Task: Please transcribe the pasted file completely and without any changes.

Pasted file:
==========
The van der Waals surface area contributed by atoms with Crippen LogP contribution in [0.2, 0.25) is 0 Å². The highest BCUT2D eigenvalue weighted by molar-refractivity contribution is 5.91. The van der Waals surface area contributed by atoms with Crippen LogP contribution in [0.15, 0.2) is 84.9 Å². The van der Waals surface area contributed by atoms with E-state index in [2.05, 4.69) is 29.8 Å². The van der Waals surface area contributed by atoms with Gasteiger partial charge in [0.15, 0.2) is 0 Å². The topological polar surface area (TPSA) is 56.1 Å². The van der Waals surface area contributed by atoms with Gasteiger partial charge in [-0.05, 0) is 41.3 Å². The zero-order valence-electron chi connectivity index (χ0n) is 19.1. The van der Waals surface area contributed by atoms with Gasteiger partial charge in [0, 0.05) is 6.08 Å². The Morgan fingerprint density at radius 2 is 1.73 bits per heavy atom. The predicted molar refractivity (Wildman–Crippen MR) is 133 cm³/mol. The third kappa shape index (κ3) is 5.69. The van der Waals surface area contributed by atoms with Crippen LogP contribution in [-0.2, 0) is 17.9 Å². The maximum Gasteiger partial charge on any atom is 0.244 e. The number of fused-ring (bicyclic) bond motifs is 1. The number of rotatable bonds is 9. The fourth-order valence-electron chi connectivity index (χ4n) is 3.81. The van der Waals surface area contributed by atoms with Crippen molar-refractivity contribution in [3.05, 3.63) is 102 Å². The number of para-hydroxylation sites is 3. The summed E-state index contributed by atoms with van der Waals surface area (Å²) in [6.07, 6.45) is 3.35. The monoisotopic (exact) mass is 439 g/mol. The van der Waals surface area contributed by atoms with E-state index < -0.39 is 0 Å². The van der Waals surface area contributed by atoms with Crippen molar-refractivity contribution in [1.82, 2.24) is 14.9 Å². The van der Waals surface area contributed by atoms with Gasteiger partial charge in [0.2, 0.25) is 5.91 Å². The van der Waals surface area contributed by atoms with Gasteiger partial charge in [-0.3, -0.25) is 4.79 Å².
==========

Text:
The van der Waals surface area contributed by atoms with Crippen LogP contribution in [0.2, 0.25) is 0 Å². The highest BCUT2D eigenvalue weighted by molar-refractivity contribution is 5.91. The van der Waals surface area contributed by atoms with Crippen LogP contribution in [0.15, 0.2) is 84.9 Å². The van der Waals surface area contributed by atoms with E-state index in [2.05, 4.69) is 29.8 Å². The van der Waals surface area contributed by atoms with Gasteiger partial charge in [0.15, 0.2) is 0 Å². The topological polar surface area (TPSA) is 56.1 Å². The van der Waals surface area contributed by atoms with Gasteiger partial charge in [-0.05, 0) is 41.3 Å². The zero-order valence-electron chi connectivity index (χ0n) is 19.1. The van der Waals surface area contributed by atoms with Gasteiger partial charge in [0, 0.05) is 6.08 Å². The Morgan fingerprint density at radius 2 is 1.73 bits per heavy atom. The predicted molar refractivity (Wildman–Crippen MR) is 133 cm³/mol. The third kappa shape index (κ3) is 5.69. The van der Waals surface area contributed by atoms with Crippen LogP contribution in [-0.2, 0) is 17.9 Å². The maximum Gasteiger partial charge on any atom is 0.244 e. The number of fused-ring (bicyclic) bond motifs is 1. The number of rotatable bonds is 9. The fourth-order valence-electron chi connectivity index (χ4n) is 3.81. The van der Waals surface area contributed by atoms with Crippen molar-refractivity contribution in [3.05, 3.63) is 102 Å². The number of para-hydroxylation sites is 3. The summed E-state index contributed by atoms with van der Waals surface area (Å²) in [6.07, 6.45) is 3.35. The monoisotopic (exact) mass is 439 g/mol. The van der Waals surface area contributed by atoms with E-state index < -0.39 is 0 Å². The van der Waals surface area contributed by atoms with Crippen molar-refractivity contribution in [1.82, 2.24) is 14.9 Å². The van der Waals surface area contributed by atoms with Gasteiger partial charge in [0.2, 0.25) is 5.91 Å². The van der Waals surface area contributed by atoms with Gasteiger partial charge in [-0.3, -0.25) is 4.79 Å².